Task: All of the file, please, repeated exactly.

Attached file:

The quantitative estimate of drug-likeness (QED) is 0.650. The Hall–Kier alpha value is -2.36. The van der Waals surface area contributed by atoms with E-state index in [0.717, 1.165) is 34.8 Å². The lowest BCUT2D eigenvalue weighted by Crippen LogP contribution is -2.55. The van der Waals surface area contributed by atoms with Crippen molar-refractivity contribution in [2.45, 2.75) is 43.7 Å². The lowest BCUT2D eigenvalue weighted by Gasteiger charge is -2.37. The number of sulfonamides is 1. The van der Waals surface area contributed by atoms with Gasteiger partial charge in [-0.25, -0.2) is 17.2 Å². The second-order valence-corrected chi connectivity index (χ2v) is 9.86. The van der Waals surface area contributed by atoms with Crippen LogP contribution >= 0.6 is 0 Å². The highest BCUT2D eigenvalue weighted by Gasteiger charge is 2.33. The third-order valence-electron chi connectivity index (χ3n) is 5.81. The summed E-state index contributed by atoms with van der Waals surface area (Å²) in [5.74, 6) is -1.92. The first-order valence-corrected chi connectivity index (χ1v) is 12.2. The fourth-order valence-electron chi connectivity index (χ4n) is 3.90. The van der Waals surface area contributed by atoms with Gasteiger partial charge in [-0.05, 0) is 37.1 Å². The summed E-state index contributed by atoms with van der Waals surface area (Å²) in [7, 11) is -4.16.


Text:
The quantitative estimate of drug-likeness (QED) is 0.650. The Hall–Kier alpha value is -2.36. The van der Waals surface area contributed by atoms with E-state index in [0.717, 1.165) is 34.8 Å². The lowest BCUT2D eigenvalue weighted by Crippen LogP contribution is -2.55. The van der Waals surface area contributed by atoms with Crippen molar-refractivity contribution in [2.45, 2.75) is 43.7 Å². The lowest BCUT2D eigenvalue weighted by Gasteiger charge is -2.37. The number of sulfonamides is 1. The van der Waals surface area contributed by atoms with Gasteiger partial charge in [-0.25, -0.2) is 17.2 Å². The second-order valence-corrected chi connectivity index (χ2v) is 9.86. The van der Waals surface area contributed by atoms with Crippen LogP contribution >= 0.6 is 0 Å². The highest BCUT2D eigenvalue weighted by Gasteiger charge is 2.33. The third-order valence-electron chi connectivity index (χ3n) is 5.81. The summed E-state index contributed by atoms with van der Waals surface area (Å²) in [5.74, 6) is -1.92. The first-order valence-corrected chi connectivity index (χ1v) is 12.2. The fourth-order valence-electron chi connectivity index (χ4n) is 3.90. The van der Waals surface area contributed by atoms with Gasteiger partial charge in [-0.05, 0) is 37.1 Å². The summed E-state index contributed by atoms with van der Waals surface area (Å²) in [7, 11) is -4.16.